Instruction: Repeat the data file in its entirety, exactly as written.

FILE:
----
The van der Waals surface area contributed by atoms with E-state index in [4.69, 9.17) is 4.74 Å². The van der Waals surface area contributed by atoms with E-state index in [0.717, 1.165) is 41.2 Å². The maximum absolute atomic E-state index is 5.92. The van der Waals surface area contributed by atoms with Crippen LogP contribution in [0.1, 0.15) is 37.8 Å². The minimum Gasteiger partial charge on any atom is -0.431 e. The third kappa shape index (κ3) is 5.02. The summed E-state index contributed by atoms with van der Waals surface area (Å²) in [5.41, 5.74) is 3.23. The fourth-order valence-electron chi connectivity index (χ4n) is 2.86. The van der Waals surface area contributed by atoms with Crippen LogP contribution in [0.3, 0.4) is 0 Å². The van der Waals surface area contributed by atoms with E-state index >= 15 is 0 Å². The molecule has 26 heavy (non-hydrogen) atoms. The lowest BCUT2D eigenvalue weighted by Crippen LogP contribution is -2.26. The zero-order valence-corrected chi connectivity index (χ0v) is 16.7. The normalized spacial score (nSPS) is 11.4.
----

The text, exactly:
The van der Waals surface area contributed by atoms with E-state index in [4.69, 9.17) is 4.74 Å². The van der Waals surface area contributed by atoms with E-state index in [0.717, 1.165) is 41.2 Å². The maximum absolute atomic E-state index is 5.92. The van der Waals surface area contributed by atoms with Crippen LogP contribution in [0.1, 0.15) is 37.8 Å². The minimum Gasteiger partial charge on any atom is -0.431 e. The third kappa shape index (κ3) is 5.02. The summed E-state index contributed by atoms with van der Waals surface area (Å²) in [5.41, 5.74) is 3.23. The fourth-order valence-electron chi connectivity index (χ4n) is 2.86. The van der Waals surface area contributed by atoms with Crippen LogP contribution in [0.3, 0.4) is 0 Å². The van der Waals surface area contributed by atoms with E-state index >= 15 is 0 Å². The molecule has 26 heavy (non-hydrogen) atoms. The lowest BCUT2D eigenvalue weighted by Crippen LogP contribution is -2.26. The zero-order valence-corrected chi connectivity index (χ0v) is 16.7. The normalized spacial score (nSPS) is 11.4.